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Very shallow M6.6 earthquake hits Ogasawara region, Japan
A very shallow earthquake registered by the JMA as M6.6 hit Japanese Ogasawara Archipelago at 18:22 UTC (03:22 JST) on August 16, 2018. The USGS is reporting M6.4 at a depth of 11.5 km (7.1 miles) at 18:21 and M6.0 at 18:22 UTC. EMSC is reporting M6.4 and M5.9 at a depth of 10 km (6.2 miles). According to the USGS, the epicenter was located 251 km (156 miles) SE of Iwo Jima, 420.9 km (261.5 miles) SSW of Ogasawara, Japan and 945.4 km (587.5 miles) NNW of Saipan, Northen Mariana Islands. There are no people living within 100 km (62 miles). Although there may be slight sea-level changes in coastal regions, this earthquake has caused no damage to Japan, JMA said. The closest volcanoes are Minami-Hiyoshi and Nikko, both submarine. They have located roughly 100 km (62 miles) W of the epicenter. Periodic water discoloration and water-spouting have been reported over Minami-Hiyoshi since 1975 when detonations and an explosion were als…

Increased activity at Villarrica volcano, alert level raised, Chile

Increased activity at Villarrica volcano, alert level raised, Chile
Chilean authorities have raised the Alert Level for Villarrica volcano to Yellow (the second lowest level on a four-color scale) on December 5, 2017. The last eruptive episode of this volcano started on December 2 (± 7 days), 2014 and ended on October 15, 2017. It had Volcanic Explosivity Index of 1 (on a scale of 7)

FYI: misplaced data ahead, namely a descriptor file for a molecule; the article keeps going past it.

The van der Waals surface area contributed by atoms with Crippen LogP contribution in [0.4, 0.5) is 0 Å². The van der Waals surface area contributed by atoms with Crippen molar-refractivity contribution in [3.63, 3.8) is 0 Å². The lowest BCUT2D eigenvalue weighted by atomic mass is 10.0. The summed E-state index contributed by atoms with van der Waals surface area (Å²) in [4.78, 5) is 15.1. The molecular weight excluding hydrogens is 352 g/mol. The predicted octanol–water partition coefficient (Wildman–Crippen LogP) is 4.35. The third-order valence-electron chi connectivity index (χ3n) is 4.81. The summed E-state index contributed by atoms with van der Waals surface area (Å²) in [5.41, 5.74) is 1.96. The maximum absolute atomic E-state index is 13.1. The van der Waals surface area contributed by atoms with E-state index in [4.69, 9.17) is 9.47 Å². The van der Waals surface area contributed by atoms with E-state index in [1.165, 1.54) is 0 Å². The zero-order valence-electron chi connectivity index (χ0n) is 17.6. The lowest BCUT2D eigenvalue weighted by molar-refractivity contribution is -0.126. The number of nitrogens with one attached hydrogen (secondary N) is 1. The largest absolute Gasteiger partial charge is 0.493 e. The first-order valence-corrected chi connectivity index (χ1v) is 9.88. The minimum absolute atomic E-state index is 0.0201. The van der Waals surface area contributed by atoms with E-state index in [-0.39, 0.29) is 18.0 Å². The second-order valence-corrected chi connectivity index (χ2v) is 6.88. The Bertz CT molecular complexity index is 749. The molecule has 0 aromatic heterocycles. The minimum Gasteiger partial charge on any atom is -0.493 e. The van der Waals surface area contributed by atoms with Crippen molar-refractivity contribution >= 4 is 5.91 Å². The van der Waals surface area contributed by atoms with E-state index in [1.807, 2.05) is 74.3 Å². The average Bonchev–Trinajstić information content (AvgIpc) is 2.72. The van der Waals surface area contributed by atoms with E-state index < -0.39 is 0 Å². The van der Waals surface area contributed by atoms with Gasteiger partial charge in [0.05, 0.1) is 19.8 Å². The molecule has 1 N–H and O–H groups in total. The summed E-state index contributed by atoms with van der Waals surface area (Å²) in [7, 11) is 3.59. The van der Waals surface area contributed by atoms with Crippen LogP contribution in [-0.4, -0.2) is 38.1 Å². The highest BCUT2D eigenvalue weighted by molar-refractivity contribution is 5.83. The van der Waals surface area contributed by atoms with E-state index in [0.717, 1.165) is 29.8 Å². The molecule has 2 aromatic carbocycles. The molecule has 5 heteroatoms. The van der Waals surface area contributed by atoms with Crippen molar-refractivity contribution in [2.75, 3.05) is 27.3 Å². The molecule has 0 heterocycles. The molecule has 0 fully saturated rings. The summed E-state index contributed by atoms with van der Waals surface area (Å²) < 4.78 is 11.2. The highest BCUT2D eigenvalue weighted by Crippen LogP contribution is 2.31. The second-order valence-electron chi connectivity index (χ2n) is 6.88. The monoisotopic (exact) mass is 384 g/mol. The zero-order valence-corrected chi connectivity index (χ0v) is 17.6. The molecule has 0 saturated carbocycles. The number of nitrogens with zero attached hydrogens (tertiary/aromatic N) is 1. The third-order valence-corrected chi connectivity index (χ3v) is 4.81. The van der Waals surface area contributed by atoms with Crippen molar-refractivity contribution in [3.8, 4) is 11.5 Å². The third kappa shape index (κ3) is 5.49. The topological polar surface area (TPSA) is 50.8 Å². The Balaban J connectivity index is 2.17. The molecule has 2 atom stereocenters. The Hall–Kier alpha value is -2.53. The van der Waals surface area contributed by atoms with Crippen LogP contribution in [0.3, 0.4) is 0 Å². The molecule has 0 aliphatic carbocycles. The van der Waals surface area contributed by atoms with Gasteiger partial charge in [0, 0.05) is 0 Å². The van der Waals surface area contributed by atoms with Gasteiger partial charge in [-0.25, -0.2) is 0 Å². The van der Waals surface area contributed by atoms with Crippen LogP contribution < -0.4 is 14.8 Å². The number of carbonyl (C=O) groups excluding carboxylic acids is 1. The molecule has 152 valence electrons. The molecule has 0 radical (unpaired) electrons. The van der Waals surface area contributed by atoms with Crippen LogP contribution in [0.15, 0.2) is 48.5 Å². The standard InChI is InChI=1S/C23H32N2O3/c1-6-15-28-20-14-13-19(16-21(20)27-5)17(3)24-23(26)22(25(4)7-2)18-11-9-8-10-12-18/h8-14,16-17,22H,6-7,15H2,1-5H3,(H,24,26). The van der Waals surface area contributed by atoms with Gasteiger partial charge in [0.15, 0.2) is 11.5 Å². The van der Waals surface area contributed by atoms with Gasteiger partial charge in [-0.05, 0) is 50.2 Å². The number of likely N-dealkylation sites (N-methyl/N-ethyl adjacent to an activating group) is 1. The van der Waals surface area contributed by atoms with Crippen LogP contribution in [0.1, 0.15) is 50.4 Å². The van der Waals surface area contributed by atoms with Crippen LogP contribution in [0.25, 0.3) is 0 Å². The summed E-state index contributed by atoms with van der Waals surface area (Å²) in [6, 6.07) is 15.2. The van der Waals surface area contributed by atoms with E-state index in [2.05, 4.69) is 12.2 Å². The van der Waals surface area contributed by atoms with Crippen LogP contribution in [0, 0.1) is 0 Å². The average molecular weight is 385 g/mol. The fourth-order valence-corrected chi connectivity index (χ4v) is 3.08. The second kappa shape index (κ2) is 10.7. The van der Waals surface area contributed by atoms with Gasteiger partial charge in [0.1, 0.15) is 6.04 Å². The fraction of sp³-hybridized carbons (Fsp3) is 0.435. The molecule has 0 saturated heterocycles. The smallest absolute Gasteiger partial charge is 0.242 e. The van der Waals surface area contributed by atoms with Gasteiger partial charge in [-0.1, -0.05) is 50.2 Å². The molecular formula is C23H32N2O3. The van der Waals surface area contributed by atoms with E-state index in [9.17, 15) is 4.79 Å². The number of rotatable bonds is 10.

OVDAS-SERNAGEOMIN raised the alert level following gradually increasing activity observed at the volcano since November 15, 2017. Increased activity was characterized by volcano-tectonic earthquakes, increased thermal anomalies identified in satellite data, and increased lava-lake activity.
The infrasound network, photos, and field observations confirmed a higher lake level and explosions that were ejecting material deposited in the crater area. Lava fountains 150 m (490 feet) high were documented by POVI during the second half of November.
The public is warned to stay outside of a 1-km radius (0.6 miles) around the crater. 

Geological summary

Glacier-clad Villarrica, one of Chile's most active volcanoes, rises above the lake and town of the same name. It is the westernmost of three large stratovolcanoes that trend perpendicular to the Andean chain. A 6-km-wide (3.7 miles) caldera formed during the late Pleistocene. A 2-km-wide (1.24 miles) caldera that formed about 3 500 years ago is located at the base of the presently active, dominantly basaltic to the basaltic-andesitic cone at the NW margin of the Pleistocene caldera.
More than 30 scoria cones and fissure vents dot the flanks. Plinian eruptions and pyroclastic flows that have extended up to 20 km (12.4 miles) from the volcano were produced during the Holocene. Lava flows up to 18 km (11.2 miles) long have issued from summit and flank vents. Historical eruptions, documented since 1558, have consisted largely of mild-to-moderate explosive activity with occasional lava effusion. Glaciers cover 40 km2 (15.4 mi2) of the volcano, and lahars have damaged towns on its flanks. (GVP)
Featured image: Near-vertical view into the crater of Villarrica volcano. Credit: Jean-Claude Tanguy, Institute de Physique du Globe de Paris

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